Harpoons And Nets Snatch Space Junk From Orbit

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Written By Gholam Rahmani

Space above the Earth is getting so crowded that astronomers fear the latest satellites could pollute the night sky.

The numbers are amazing and almost unbelievable.

So far, around 40 countries have launched 8,100 satellites into orbit above the Earth.

About 4,900 are still up in the sky and probably half are still operational – that’s around 2,500 space craft.

The rest are junk cluttering space.

Meanwhile, communication and space exploration organisations are planning to launch hundreds more.

Working out what to do with all the junk orbiting the Earth has become a major headache for scientists who are trying to come up with ways to reduce the mess.

Unwanted space debris

Tests are underway to find out the best way of removing unwanted debris from space.

Rival teams are trying to harpoon some of the largest chunks of satellite for garbage packaging.

The other team wants to scoop the rubbish with a net.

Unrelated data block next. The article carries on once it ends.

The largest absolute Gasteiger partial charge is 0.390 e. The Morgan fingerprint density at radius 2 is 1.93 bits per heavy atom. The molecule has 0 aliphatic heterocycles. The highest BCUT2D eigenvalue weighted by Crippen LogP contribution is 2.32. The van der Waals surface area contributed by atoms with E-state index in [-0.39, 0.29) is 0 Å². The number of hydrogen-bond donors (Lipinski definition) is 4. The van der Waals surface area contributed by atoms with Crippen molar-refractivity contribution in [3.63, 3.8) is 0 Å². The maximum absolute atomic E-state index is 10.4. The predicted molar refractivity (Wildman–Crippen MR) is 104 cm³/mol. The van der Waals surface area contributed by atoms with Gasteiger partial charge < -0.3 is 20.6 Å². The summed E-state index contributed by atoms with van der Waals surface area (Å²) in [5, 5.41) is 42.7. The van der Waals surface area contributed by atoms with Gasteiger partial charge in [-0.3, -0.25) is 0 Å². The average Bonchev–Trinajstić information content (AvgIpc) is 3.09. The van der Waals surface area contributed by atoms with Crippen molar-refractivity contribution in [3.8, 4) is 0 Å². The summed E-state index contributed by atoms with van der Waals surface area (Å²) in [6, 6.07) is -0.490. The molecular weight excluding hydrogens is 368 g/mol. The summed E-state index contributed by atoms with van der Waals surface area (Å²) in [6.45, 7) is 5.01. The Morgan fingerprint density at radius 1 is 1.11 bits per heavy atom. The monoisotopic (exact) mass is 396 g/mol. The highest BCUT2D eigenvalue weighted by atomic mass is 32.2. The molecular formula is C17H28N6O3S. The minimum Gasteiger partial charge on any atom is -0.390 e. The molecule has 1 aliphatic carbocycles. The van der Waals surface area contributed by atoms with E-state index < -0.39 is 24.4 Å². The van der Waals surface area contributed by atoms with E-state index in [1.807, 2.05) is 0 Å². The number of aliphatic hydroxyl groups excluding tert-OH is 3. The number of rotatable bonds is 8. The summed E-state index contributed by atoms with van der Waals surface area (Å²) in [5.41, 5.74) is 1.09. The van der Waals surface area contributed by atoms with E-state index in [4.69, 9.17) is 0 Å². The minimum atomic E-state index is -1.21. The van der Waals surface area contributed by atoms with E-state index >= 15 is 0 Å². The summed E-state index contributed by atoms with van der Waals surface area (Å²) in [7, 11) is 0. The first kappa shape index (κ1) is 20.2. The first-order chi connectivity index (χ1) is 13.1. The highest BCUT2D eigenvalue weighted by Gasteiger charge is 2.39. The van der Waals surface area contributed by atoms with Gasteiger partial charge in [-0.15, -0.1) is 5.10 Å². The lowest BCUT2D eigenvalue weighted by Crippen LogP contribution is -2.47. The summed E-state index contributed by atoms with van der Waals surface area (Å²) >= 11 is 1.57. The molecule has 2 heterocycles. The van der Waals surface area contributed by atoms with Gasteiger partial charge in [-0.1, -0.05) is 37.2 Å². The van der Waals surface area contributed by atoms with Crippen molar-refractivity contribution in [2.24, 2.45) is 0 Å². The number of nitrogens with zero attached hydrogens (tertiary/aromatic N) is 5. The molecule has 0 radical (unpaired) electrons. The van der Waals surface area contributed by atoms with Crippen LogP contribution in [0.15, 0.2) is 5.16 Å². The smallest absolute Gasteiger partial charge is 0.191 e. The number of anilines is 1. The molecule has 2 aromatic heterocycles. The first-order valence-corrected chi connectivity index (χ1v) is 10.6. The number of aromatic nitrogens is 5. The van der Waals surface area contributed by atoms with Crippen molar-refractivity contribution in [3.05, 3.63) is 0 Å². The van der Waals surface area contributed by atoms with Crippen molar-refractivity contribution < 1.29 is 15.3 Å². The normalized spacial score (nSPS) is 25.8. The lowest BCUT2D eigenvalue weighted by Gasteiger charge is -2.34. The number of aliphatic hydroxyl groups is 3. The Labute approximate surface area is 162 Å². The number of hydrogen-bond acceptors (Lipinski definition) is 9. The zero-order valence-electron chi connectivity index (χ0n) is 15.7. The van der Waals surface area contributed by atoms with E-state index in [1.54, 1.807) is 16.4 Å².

Both lumps of collected trash should later burn up on entering the atmosphere and present no danger to the planet below.

Costing $18.5 million, RemoveDEBRIS is part funded by the European Commission and 10 private companies and carries the technology to complete both experiments.

If the tests work, a $400 million scheme aims to snare and de-orbit the disused Envisat satellite, which weighs in at eight tons.

More projects will follow aimed at decluttering the skies, estimated to weigh in at 7,500 tons of random garbage speeding around the Earth endangering current and future space missions.

Starlink pollution fears

Meanwhile, billionaire Elon Musk plans to launch 12,000 Starlink satellites as a global communications network.

Around 60 are already circling the planet, but astronomers fear so many more will pollute the night sky and change the nature of the stars and planets seen from the surface.

Musk says they will be unnoticeable, but scientists suggest they will be among the brightest objects in the night sky, slightly dimmer than the North Star, Polaris.

In terms of visibility, most satellites are around magnitude five to seven, while Polaris is magnitude two.

And Musk is not the only space entrepreneur planning a global communications satellite network.

OneWeb has a constellation of 650 satellites ready for launch.